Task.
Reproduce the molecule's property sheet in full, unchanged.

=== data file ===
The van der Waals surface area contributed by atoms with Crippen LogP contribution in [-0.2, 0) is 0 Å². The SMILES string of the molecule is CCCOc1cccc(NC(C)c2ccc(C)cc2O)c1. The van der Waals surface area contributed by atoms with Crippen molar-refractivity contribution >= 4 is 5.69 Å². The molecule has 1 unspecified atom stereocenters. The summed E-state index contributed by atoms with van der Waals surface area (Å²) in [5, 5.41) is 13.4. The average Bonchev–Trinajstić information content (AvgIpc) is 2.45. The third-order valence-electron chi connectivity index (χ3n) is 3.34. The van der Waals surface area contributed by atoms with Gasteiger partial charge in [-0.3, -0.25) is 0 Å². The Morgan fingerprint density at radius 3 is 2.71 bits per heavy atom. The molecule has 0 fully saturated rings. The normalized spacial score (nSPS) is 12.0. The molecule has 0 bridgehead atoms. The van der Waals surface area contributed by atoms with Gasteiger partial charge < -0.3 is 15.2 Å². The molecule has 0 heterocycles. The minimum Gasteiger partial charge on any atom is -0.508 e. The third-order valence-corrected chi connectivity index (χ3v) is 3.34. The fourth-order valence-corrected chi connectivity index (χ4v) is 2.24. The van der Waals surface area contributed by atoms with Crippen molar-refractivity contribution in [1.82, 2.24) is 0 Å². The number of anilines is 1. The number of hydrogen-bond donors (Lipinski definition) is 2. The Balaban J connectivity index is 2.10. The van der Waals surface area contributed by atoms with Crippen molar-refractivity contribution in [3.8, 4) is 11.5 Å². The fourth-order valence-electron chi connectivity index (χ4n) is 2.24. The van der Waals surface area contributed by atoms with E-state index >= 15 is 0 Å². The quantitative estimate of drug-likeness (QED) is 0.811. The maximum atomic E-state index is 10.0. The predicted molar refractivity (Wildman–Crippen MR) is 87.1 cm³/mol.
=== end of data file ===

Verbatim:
The van der Waals surface area contributed by atoms with Crippen LogP contribution in [-0.2, 0) is 0 Å². The SMILES string of the molecule is CCCOc1cccc(NC(C)c2ccc(C)cc2O)c1. The van der Waals surface area contributed by atoms with Crippen molar-refractivity contribution >= 4 is 5.69 Å². The molecule has 1 unspecified atom stereocenters. The summed E-state index contributed by atoms with van der Waals surface area (Å²) in [5, 5.41) is 13.4. The average Bonchev–Trinajstić information content (AvgIpc) is 2.45. The third-order valence-electron chi connectivity index (χ3n) is 3.34. The van der Waals surface area contributed by atoms with Gasteiger partial charge in [-0.3, -0.25) is 0 Å². The Morgan fingerprint density at radius 3 is 2.71 bits per heavy atom. The molecule has 0 fully saturated rings. The normalized spacial score (nSPS) is 12.0. The molecule has 0 bridgehead atoms. The van der Waals surface area contributed by atoms with Gasteiger partial charge < -0.3 is 15.2 Å². The molecule has 0 heterocycles. The minimum Gasteiger partial charge on any atom is -0.508 e. The third-order valence-corrected chi connectivity index (χ3v) is 3.34. The fourth-order valence-corrected chi connectivity index (χ4v) is 2.24. The van der Waals surface area contributed by atoms with Crippen molar-refractivity contribution in [1.82, 2.24) is 0 Å². The number of anilines is 1. The number of hydrogen-bond donors (Lipinski definition) is 2. The Balaban J connectivity index is 2.10. The van der Waals surface area contributed by atoms with Crippen molar-refractivity contribution in [3.8, 4) is 11.5 Å². The fourth-order valence-electron chi connectivity index (χ4n) is 2.24. The van der Waals surface area contributed by atoms with E-state index >= 15 is 0 Å². The quantitative estimate of drug-likeness (QED) is 0.811. The maximum atomic E-state index is 10.0. The predicted molar refractivity (Wildman–Crippen MR) is 87.1 cm³/mol.